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Fort Klock

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Fort Klock, a fortified stone homestead in the Mohawk River Valley of Upstate New York, was built c.1750 by Johannes Klock, and is a good example of a mid-18th century fortified home and trading post, seeing use during the French and Indian War and the American Revolutionary War The fort is located at 7203 Route 5 roughly two miles (3 km) east of the Village of St. Johnsville, New York. Fort Klock is part of a complex that includes the historic homestead, a renovated Colonial Dutch Barn, blacksmith shop, and 19th-century schoolhouse. The site is maintained by Fort Klock Historic Restoration and is open seasonally as a living museum. The fort was declared a National Historic Landmark in 1972.{{Cite journaltitle=National Register of Historic Places Inventory-Nomination: Fort Klockurl= format=pdfauthor=Charles W. Snelldate=June 22, 1972publisher=National Park Service and  

Description and history

Fort Klock is located between New York State Route 5 and the Mohawk River, two miles east of the village of St. Johnsville. The fort is a single-story stone structure, built in an L shape and set in part on bedrock, and in part on a stone foundation. The walls are quite thick (typically ), with numerous loopholes through which defenders could fire. There are two chambers on the main floor, their walls finished in plaster. Bedrooms are located in the attic spaces. A door on the east side provides access to the basement, which is divided into two chambers, separated by a heavy stone wall. One of these has a small spring-fed pool.
The house was built in 1750 by Johannes Klock, replacing an older structure built on the same site. Klock used the building as a frontier residence and trading post for dealing with local Native Americans. In 1776, Klock further fortified the premises, building a wooden stockade around the building. Klock was an active partisan in the American Revolutionary War, serving in the local militia at the 1777 Battle of Oriskany. The surrounding area was repeatedly raided by British-led Native Americans between 1778 and 1782, actions in which many houses, barns, and crops were burned. In October 1780, one of these raiding bands was confronted by state militia in a field just to the west, in what is now known as the Battle of Klock's Field.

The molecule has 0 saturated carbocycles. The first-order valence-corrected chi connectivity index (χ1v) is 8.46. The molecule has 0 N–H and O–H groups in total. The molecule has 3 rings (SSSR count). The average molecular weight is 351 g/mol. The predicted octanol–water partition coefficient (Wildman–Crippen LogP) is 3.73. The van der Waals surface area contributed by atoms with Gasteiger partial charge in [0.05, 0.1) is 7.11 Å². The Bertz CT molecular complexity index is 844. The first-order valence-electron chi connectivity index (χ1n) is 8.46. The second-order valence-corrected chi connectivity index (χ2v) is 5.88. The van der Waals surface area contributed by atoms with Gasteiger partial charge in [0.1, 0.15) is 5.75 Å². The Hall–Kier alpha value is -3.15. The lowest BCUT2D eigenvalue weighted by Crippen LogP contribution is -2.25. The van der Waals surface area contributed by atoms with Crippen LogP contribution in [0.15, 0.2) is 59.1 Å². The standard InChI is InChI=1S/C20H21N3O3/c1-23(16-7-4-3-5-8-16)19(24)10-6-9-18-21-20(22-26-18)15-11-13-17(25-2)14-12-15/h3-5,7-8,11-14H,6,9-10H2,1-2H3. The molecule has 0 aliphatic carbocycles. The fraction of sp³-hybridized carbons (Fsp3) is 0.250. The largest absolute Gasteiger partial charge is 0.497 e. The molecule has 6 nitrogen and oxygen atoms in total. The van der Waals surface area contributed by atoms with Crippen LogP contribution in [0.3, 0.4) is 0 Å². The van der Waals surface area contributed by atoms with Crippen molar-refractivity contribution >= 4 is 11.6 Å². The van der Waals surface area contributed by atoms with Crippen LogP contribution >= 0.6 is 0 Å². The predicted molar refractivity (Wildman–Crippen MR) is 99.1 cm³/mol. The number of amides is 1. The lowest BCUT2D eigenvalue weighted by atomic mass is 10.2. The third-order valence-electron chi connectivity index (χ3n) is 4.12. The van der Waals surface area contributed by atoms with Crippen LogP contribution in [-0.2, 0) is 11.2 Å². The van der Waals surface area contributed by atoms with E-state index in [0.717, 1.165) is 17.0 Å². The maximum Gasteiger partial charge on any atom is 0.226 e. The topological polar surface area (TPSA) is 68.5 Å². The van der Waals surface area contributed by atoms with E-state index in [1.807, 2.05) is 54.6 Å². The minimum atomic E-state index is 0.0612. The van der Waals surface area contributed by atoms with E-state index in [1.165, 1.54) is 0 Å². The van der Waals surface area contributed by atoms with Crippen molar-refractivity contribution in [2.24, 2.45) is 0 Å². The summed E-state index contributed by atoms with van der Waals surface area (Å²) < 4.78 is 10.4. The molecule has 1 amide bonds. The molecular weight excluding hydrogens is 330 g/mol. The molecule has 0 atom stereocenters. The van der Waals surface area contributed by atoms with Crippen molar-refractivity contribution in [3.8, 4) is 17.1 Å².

The property was occupied by Klock descendants until the 1950s, at which time it was abandoned and declined. It was restored by a local nonprofit organization (now Fort Klock Historic Restoration), which was given the property by the last Klock owners in 1973.

Other Fort Klock

There were two distinct places referred to as Fort Klock during the Revolutionary War: Johannes' house and the home of his brother, Conradt Klock, located in Reimensnyders Bush or Glen's Purchase to the north of Little Falls, New York. The Klock Forts were but two of the plethora of fortifications in the central and upper Mohawk Valley, built to resist raids from the British and their allies.

External links

  • Fort Klock Historic Restoration
  • Photos of the burning of the Harvest Reenactment at historic Fort Klock
  • Fort Klock Historic Restoration
  • I Spy in St. Johnsville
  • Information and other Revolutionary sites on route
  • Revolutionary War Heritage Trail

Category:Houses on the National Register of Historic Places in New York (state)
Category:National Historic Landmarks in New York (state)
Category:Living museums in New York (state)
Category:Historic house museums in New York (state)
Category:Houses completed in 1750
Category:Museums in Montgomery County, New York
Category:Historic American Buildings Survey in New York (state)
Category:Houses in Montgomery County, New York
Category:National Register of Historic Places in Montgomery County, New York
Category:American Revolution on the National Register of Historic Places

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